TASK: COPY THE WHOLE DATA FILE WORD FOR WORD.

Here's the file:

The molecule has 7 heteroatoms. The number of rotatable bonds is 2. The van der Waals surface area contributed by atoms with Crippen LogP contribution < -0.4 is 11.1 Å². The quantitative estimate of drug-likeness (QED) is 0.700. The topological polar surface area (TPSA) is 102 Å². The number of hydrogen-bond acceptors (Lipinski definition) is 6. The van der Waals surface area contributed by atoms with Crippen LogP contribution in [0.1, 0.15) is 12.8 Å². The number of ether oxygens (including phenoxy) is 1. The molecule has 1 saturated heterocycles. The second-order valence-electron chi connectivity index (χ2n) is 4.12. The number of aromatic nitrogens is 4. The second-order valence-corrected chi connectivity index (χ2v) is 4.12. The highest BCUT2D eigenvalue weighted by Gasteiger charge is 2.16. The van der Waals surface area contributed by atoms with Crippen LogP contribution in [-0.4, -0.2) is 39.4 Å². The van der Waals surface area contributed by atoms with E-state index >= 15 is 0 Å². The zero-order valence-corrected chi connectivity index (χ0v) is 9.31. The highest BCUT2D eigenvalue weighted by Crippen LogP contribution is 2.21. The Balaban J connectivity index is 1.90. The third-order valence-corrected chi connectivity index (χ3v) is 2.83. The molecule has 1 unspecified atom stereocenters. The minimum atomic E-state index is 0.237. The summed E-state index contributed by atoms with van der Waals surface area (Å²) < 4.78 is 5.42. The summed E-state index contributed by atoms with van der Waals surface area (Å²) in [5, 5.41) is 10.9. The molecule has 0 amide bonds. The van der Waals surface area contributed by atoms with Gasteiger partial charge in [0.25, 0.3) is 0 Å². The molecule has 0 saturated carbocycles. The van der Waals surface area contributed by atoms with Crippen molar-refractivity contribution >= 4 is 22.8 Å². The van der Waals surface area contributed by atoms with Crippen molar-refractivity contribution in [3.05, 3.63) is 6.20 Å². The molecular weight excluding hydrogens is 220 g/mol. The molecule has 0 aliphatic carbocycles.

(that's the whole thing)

The molecule has 7 heteroatoms. The number of rotatable bonds is 2. The van der Waals surface area contributed by atoms with Crippen LogP contribution < -0.4 is 11.1 Å². The quantitative estimate of drug-likeness (QED) is 0.700. The topological polar surface area (TPSA) is 102 Å². The number of hydrogen-bond acceptors (Lipinski definition) is 6. The van der Waals surface area contributed by atoms with Crippen LogP contribution in [0.1, 0.15) is 12.8 Å². The number of ether oxygens (including phenoxy) is 1. The molecule has 1 saturated heterocycles. The second-order valence-electron chi connectivity index (χ2n) is 4.12. The number of aromatic nitrogens is 4. The second-order valence-corrected chi connectivity index (χ2v) is 4.12. The highest BCUT2D eigenvalue weighted by Gasteiger charge is 2.16. The van der Waals surface area contributed by atoms with Crippen LogP contribution in [-0.4, -0.2) is 39.4 Å². The van der Waals surface area contributed by atoms with E-state index >= 15 is 0 Å². The zero-order valence-corrected chi connectivity index (χ0v) is 9.31. The highest BCUT2D eigenvalue weighted by Crippen LogP contribution is 2.21. The Balaban J connectivity index is 1.90. The third-order valence-corrected chi connectivity index (χ3v) is 2.83. The molecule has 1 unspecified atom stereocenters. The minimum atomic E-state index is 0.237. The summed E-state index contributed by atoms with van der Waals surface area (Å²) < 4.78 is 5.42. The summed E-state index contributed by atoms with van der Waals surface area (Å²) in [5, 5.41) is 10.9. The molecule has 0 amide bonds. The van der Waals surface area contributed by atoms with Gasteiger partial charge in [0.25, 0.3) is 0 Å². The molecule has 0 saturated carbocycles. The van der Waals surface area contributed by atoms with Crippen molar-refractivity contribution >= 4 is 22.8 Å². The van der Waals surface area contributed by atoms with Crippen molar-refractivity contribution in [3.05, 3.63) is 6.20 Å². The molecular weight excluding hydrogens is 220 g/mol. The molecule has 0 aliphatic carbocycles.